New VED car tax winners and losers revealed

  • New VED car tax system from 1 April 2017
  • Which cars are better value after that date?
  • We also reveal the ones hit hardest

Sweeping changes to the VED car tax system that are being introduced on 1 April 2017 are set to penalise buyers of low CO2-emission models, while some of the most polluting vehicles will cost their buyers less.

Not only that, but anyone purchasing a car costing £40,000 or more will be liable for a further £310 annual levy during years two to six.

Our handy guide reveals the cars being hit the most and those that will become cheaper to tax under the new system. You can find out how much you will pay with the Car Tax Calculator.

Top 5 VED car tax winners

1. Ford Mustang Fastback GT 

Pumping out 299g/km of CO2 yet costing under £40,000 in Fastback coupe form, Ford’s 5.0-litre V8-engined Mustang is the hands-down winner in terms of costing less to tax under the new system. Although the first year will be £900 more expensive, each subsequent annual bill will be £365 less than under the outgoing arrangement.

2. Jeep Wrangler V6

Like the Mustang, the Wrangler comes from North America, hence another powerful petrol engine in a heavy car. Although the short-wheelbase two-door Wrangler is more familiar, the more practical four-door version sneaks under the £40,000 despite its 273g/km of CO2 emissions, with an identically £925-lower tax bill over the first six years to the Ford.

3. Nissan 370Z 

Another bruiser of a sports car, this time hailing from Japan – it’s Nissan’s 370Z, complete with a 3.7-litre V6 petrol engine producing 248g/km of CO2 when paired with a six-speed manual gearbox. It’s in the VED band below the Ford and Jeep, meaning the first year increase is £830, but every year thereafter will cost £350 less than the pre-1 April system.

4. Mitsubishi Shogun 

A mainstay on the rugged SUV scene for more than three decades, the Shogun’s rather old-school and powered by a 3.2-litre diesel engine. It’s a hefty piece of kit, hence why the CO2 emissions for a long-wheelbase example are quoted at 245g/km. In terms of the positivity for your finances, like the Nissan it will cost you less: over the course of six years by as much as £920.

5. Subaru WRX STI

Tracing its heritage back to the rallying Imprezas that dominated the sport in the hands of the late Colin McRae and Richard Burns in the 1990s, today’s Subaru WRX STI remains a hardcore performance saloon – and subsequently produces plenty of CO2 – 242g/km of it. That places it in the same band as the Nissan and Mitsubishi, making the Subaru even more of a bargain with its sub-£40,000 price. 

Top 5 VED car tax losers

1. Mercedes-Benz C 300 h

There are two hybrid versions of Mercedes’ C-Class: a petrol-electric plug-in version – the C 350 e – and this non-plug-in diesel-electric C 300 h which, in AMG Line guise, is rated at 100g/km of CO2. That’s the band that’s increased the most under the new VED system, climbing from no cost at all to £820 over the first six years. Plus, because the AMG Line cranks over the £40,000 threshold, during years two through to six you’re liable to pay an extra £310 annually, pushing the overall six-year bill to £2,370.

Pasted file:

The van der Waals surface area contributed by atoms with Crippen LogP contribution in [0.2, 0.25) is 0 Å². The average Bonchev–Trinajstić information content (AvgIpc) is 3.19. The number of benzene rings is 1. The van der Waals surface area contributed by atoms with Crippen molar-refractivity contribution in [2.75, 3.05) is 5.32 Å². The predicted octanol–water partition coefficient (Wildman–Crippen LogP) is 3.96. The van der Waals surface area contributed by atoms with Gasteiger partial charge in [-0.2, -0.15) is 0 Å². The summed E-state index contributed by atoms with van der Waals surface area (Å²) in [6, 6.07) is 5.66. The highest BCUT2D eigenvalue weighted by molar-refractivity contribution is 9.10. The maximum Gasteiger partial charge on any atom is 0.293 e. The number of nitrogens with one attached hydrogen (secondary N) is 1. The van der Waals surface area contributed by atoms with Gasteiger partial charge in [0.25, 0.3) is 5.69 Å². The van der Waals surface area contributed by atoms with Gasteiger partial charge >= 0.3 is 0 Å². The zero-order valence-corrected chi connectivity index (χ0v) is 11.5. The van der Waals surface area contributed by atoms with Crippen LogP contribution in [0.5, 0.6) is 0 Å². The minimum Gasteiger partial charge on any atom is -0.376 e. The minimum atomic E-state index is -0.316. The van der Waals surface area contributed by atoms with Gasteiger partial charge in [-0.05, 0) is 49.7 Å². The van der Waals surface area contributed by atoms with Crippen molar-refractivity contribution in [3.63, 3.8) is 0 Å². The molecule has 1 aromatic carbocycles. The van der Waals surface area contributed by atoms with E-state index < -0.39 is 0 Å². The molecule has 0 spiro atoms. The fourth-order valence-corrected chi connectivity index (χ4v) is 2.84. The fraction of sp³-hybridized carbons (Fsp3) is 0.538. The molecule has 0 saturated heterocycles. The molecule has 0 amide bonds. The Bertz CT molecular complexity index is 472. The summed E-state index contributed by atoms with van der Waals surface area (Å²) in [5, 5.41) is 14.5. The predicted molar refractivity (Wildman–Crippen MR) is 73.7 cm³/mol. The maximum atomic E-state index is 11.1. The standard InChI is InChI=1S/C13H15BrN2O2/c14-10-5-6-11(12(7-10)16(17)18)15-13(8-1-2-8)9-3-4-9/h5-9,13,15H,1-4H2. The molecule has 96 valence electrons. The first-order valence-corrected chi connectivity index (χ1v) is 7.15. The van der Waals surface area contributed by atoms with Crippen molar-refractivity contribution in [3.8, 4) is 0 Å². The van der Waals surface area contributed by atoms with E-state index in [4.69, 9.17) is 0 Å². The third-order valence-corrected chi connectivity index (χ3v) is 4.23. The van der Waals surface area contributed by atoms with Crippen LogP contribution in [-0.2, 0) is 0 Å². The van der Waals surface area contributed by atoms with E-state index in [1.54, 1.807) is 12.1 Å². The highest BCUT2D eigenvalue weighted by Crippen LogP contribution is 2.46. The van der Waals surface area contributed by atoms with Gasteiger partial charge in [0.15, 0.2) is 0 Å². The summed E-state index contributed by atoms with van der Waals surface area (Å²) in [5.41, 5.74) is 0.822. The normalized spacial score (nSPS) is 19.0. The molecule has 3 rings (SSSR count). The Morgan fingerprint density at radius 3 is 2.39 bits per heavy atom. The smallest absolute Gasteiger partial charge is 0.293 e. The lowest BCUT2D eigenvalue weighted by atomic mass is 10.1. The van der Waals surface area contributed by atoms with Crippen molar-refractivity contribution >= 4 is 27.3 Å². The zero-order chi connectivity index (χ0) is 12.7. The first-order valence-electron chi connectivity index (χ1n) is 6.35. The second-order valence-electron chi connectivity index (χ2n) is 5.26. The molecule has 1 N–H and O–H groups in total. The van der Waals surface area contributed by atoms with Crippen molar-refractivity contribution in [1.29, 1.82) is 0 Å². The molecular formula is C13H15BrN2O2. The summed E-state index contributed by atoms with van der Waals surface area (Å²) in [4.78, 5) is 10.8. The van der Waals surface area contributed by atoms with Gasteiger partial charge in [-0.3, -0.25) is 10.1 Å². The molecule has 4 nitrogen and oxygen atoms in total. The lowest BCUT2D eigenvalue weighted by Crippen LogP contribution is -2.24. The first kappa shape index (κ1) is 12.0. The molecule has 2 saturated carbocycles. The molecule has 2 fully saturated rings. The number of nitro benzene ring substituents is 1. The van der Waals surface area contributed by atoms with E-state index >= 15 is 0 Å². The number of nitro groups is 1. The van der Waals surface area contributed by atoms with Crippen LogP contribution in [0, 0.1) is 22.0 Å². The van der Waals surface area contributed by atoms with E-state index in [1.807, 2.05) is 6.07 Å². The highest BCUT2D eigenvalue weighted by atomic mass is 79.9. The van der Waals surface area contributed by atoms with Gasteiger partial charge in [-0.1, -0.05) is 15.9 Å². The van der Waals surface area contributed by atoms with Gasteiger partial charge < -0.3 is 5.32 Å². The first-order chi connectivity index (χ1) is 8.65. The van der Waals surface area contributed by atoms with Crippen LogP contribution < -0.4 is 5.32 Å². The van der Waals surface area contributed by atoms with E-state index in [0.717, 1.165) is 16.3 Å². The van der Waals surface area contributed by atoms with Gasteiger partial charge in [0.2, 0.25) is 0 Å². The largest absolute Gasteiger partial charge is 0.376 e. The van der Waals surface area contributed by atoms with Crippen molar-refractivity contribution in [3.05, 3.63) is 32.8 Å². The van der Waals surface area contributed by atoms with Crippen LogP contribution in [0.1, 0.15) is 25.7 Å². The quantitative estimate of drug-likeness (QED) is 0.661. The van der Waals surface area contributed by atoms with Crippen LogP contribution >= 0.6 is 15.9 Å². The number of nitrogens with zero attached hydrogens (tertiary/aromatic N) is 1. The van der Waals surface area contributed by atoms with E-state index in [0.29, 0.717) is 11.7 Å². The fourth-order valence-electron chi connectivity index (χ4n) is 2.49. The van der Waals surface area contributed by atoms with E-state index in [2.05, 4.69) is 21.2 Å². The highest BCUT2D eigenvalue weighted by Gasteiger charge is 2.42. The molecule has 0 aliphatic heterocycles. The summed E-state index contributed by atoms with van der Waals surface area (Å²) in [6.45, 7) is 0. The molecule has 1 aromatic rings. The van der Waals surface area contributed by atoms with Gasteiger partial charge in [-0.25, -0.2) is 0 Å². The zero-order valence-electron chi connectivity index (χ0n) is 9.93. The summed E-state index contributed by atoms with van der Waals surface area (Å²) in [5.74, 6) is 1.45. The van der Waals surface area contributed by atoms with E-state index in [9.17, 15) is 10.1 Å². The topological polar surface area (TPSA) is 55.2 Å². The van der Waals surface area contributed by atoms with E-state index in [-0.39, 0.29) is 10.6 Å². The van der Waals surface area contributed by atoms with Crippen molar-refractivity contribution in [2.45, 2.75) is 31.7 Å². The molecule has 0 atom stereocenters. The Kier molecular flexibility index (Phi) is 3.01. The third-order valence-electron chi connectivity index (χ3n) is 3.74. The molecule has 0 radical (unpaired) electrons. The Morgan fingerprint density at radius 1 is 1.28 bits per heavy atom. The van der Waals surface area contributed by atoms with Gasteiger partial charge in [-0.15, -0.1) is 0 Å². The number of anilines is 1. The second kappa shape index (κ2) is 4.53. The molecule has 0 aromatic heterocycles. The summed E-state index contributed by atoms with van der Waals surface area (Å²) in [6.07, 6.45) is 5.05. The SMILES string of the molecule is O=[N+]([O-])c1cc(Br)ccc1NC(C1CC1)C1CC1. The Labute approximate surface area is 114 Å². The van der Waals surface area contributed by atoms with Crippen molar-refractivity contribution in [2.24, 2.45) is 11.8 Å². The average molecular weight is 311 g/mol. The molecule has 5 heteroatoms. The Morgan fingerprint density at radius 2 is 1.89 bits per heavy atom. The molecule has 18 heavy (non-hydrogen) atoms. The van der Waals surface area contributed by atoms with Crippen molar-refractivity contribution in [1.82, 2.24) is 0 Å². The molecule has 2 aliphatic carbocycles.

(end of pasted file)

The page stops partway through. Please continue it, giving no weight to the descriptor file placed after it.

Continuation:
2. BMW X5 xDrive40e 

A large, luxurious SUV with CO2 emissions of just 77g/km of CO2 thanks to its plug-in hybrid powertrain sounds appealing, especially as under the outgoing VED car tax system there’d be zero cost attached to this BMW X5. But, under the revised regime, the price has been ramped up, so much so that after six years of driving it around you’d have shelled out £2,350 in tax

3. Lexus IS 300h 

Although some versions of the petrol-electric hybrid IS 300h are below 100g/km, the F Sport Premier costs significantly more thanks to its 107g/km of CO2 emissions and because it costs more than £40,000. The difference is stark: choose it over the entry-level SE – both of which cost nothing under the old VED system – and you’ll face a £2,290 bill after six years instead of £820.

4. Porsche Panamera E-Hybrid 

Delivering genuine sports saloon performance yet with CO2 emissions of just 56g/km, the Panamera E-Hybrid showcases Porsche’s engineering prowess. Unfortunately, that doesn’t impress the people setting VED limits, so while under the outgoing system the German would cost nothing to tax each year, from 1 April 2017 it will cost £25 for the first year and £140 thereafter, with an additional supplement for years two through to six of £310 – that’s £2,225 more by its sixth birthday.

5. Volkswagen Passat GTE

The only version of the class-leading VW Passat with a petrol engine for sale in the UK is the plug-in hybrid GTE version, which in Advance guise, tips the Volkswagen over the £40,000 threshold. Until 31 March 2017 it will cost nothing in VED car tax courtesy of its 40g/km CO2 output, but after that date it will increase to £2,260 over a six-year period.